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AIDS RIDE JOURNAL 2004 - Page 1 | Donate Here

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"I'm riding 600 miles and I'm dying. And it took me a while to realize that wasn't what it's all about. That's not what I'm most proud of. Rather it's that in the last five years I've raised $125,000."--- Greg, Positive Pedaler

training rideI met Greg on a ride in Santa Monica last year in mid-April, about mid-way through my training. He was full on in his fund raising mode and was looking forward to riding again in June, joining some 1000 other cyclists for the seven day spin from San Francisco to Los Angeles.

Like the 170,000 other Californians who struggle daily with HIV/AIDS, Greg knew all about the impact that the disease has on those who have contracted the virus-physical, emotional, financial. He talked easily about the year he almost died, unable to afford the annual bill of $20,000 for meds that would keep him alive. In comparison my effort to reach my fundraising goal of $2500 hardly seemed worth comment.

Like Lance Loud, ( , the friend in whose memory we ride, Greg faced a death sentence with no hope of a pardon, no chance of a respite in the battle. It would be a nice metaphor for the Ride itself-relentless exertion despite nonstop physical pain-but there is a big difference. After seven days the ride ends and all of us, riders, roadies and crew, can go back to something like a life. For those with HIV/AIDS simply waking up each day and having the energy to get out of bed is a success. And not only does it not get easier over time, but there is no end to the fight.
Jeff on bike          Ann on bike


Two years ago when we started doing the ALC, we were geezer-newbies on the road, overweight and under-inflated, weaving unsteadily just barely within eyesight of the slowest riders of the vanishing pack. Perched on 35-pound, 18-speed, ten-year-old hybrids, we anticipated every training ride with dread and were not shy about mouthing our whiney complaints at either the ride leader (for going too fast, too slow, too cautiously, too long) or at each other (for not giving in to the unspoken urge to give up, go home, and watch TV). In those first few months of 2002 it was almost never fun but then we would remember Lance. He had died a few months earlier, just after completing his final essay for the Advocate, a summing-up of what it means to die young after being "sent on a journey to places even bleach can't reach."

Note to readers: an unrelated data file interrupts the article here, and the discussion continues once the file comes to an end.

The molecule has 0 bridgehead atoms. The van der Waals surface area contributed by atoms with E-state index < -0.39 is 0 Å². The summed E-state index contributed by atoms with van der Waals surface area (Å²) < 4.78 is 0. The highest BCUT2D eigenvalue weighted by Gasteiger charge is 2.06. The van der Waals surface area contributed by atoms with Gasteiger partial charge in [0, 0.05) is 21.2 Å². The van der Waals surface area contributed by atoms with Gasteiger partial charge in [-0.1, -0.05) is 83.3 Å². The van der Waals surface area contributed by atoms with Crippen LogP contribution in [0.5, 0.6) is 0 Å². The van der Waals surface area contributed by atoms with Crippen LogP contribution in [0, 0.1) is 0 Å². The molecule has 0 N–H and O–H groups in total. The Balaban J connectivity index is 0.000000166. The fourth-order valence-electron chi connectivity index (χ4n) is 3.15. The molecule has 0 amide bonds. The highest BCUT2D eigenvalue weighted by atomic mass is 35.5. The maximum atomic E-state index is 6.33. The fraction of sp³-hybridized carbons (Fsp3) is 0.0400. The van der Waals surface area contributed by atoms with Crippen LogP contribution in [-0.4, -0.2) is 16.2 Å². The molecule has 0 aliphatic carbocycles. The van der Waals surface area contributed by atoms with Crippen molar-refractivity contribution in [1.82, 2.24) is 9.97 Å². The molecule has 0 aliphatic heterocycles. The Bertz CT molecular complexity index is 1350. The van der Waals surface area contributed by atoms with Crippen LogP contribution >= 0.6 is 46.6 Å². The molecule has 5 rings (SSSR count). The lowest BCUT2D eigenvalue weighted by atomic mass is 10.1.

And so on we'd push.

SAG wagonIT'S MID-MARCH NOW and we're just managing to ride nearly 100 miles a week. In four months we'll have to do that mileage daily or else suffer the ignominy of being plucked from the side of the road for a ride into camp in the SAG wagon. (Ann claims that she'll submit to being a "SAG HAG" if necessary this time but I don't buy it.)

Mom Training

We're repeating many of the training rides of the past-Joshua Tree, Ventura to Ojai, up La Tuna Canyon, and, nearly every Thursday, the fast hour spin up Griffith Park's Garbage Hill. It helps that many of the faces we see on the rides are also familiar Big Mel, Uncle Mel, Yanitra,

Mel and Yanitra

SushiTony G., Doreen. For now everybody is more concerned with raising their funding totals, losing weight, slowly building their weekly mileage time. Training and fund raising, fund raising and training. Since we started doing this in 2002 the year has collapsed into three basic seasons: Ten months of getting ready for the Ride followed by two weeks of sitting in the hammock and eating everything in sight without putting on weight or feeling guilty thanks to a hyper-active metabolism. The other six weeks exist out of the calendar like the old Mayan calendar, belonging nowhere in time, days of feeble uncertainty spent in a daze of denial, earnestly telling each other "Well, I'm not doing THAT again, I can tell you."

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All rights reserved © Jeff Spurrier 2004
All rights reserved © Ann Summa 2004  - Ann Summa Photography